Extension Horses Members

Who are your Horse Experts?

Kris Hiney, Chair, Extension Horses Inc., Extension Horse Specialist, Oklahoma State University

Karen Waite, Past-Chair, Extension Horses Inc., Michigan State University

Colleen Brady, Extension Horses Inc., Youth Horse Extension Specialist, Purdue University

Kathy Anderson, Chief Financial Officer, Extension Horses Inc., Extension Horse Specialist, University of Nebraska

Ashley Griffin, Executive Co-chair Extension Horses,  Program Manager Impact Collaborative, eXtension Initiative

Elaine Long Bailey, Extension Educator, 4-H Youth Development, University of Maryland…

Equine Thermoregulation

How Do Horses Stay Cool During Work and Exercise?

Authors: Craig Wood, Ashley Griffin, University of Kentucky

Thermoregulatory mechanisms in the horse are very important during exercise and work. Heat production occurs with the metabolism of fuels for exercise. Thoroughbred racehorses produce enough heat to increase their body temperature 3.25º C to 5.42º C. As in human athletes, the equine athlete’s thermoregulatory system utilizes convection, radiation, respiratory losses, and evaporation to remove heat from the body. …

Bacterial Diseases of the Horse


Craig Wood, University of Kentucky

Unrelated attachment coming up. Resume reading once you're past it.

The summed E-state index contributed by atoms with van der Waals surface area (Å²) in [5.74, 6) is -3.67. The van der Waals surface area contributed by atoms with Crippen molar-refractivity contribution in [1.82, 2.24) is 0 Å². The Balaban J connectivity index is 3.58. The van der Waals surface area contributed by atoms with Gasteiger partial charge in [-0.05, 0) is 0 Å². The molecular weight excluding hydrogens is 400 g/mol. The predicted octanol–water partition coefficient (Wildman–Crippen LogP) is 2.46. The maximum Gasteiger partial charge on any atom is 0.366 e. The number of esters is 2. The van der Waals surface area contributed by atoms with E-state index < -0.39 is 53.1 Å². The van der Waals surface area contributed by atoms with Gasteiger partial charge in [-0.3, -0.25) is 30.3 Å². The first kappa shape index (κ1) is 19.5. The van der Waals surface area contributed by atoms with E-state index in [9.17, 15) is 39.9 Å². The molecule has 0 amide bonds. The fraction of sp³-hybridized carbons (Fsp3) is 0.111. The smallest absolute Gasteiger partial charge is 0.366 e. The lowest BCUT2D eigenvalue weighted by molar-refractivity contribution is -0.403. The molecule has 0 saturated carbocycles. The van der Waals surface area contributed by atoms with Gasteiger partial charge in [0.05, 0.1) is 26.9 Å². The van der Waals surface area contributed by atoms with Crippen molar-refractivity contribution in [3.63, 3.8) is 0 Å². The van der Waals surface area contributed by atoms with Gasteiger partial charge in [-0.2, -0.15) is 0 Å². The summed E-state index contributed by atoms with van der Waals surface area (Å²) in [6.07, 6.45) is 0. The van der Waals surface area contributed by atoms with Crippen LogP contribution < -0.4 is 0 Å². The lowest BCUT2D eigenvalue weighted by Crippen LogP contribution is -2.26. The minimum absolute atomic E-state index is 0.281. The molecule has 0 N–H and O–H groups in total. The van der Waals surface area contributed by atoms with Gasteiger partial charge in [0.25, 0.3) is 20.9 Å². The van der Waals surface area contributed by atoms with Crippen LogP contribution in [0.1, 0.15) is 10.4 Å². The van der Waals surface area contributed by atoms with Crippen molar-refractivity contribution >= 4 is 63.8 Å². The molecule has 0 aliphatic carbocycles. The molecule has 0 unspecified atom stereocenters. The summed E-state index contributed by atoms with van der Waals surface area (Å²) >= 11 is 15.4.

Strangles is a highly contagious upper respiratory infection in horses. The cause has been identified as a bacteria. The disease has a low mortality rate, yet the economic ramifications due to long recovery periods can be great. The disease is contracted through environmental contamination, nasal discharge, or direct contact with infected animals.

Clinical Signs
1. high fever of 103 to 106 F
2. loss of appetite
3. a moist cough
4. clear nasal discharge that

Equine Protozoal Myeloencephalitis (EPM)

Craig Wood, University of Kentucky

The organism Sarcocystis neurona, a single-celled animal, can cause equine protozoal myeloencephalitis (EPM), a neurological disease that can affect equines of any age, sex, and in any location throughout the United States. The parasitic cycle involves birds eating plants and other animals of prey that carry the sporocysts of the organism. The opossum then eats birds killed by the effects of the disease. The organism reproduces sexually in the opossum and is passed …

Equine Muscle Fiber Types

In equine athletes, muscle fibers are classified as either slow twitch or fast twitch fibers.

Types of Muscle Fibers

Slow twitch, or Type I, fibers are highly oxidative, meaning they use aerobic metabolism to produce energy-generating ATP. These fibers are used for endurance and are said to be “fatigue-resistant” because they are capable of reducing the toxic end products of metabolism, such as lactate.

Fast twitch, or Type II, fibers are subdivided into Type II A and Type II B …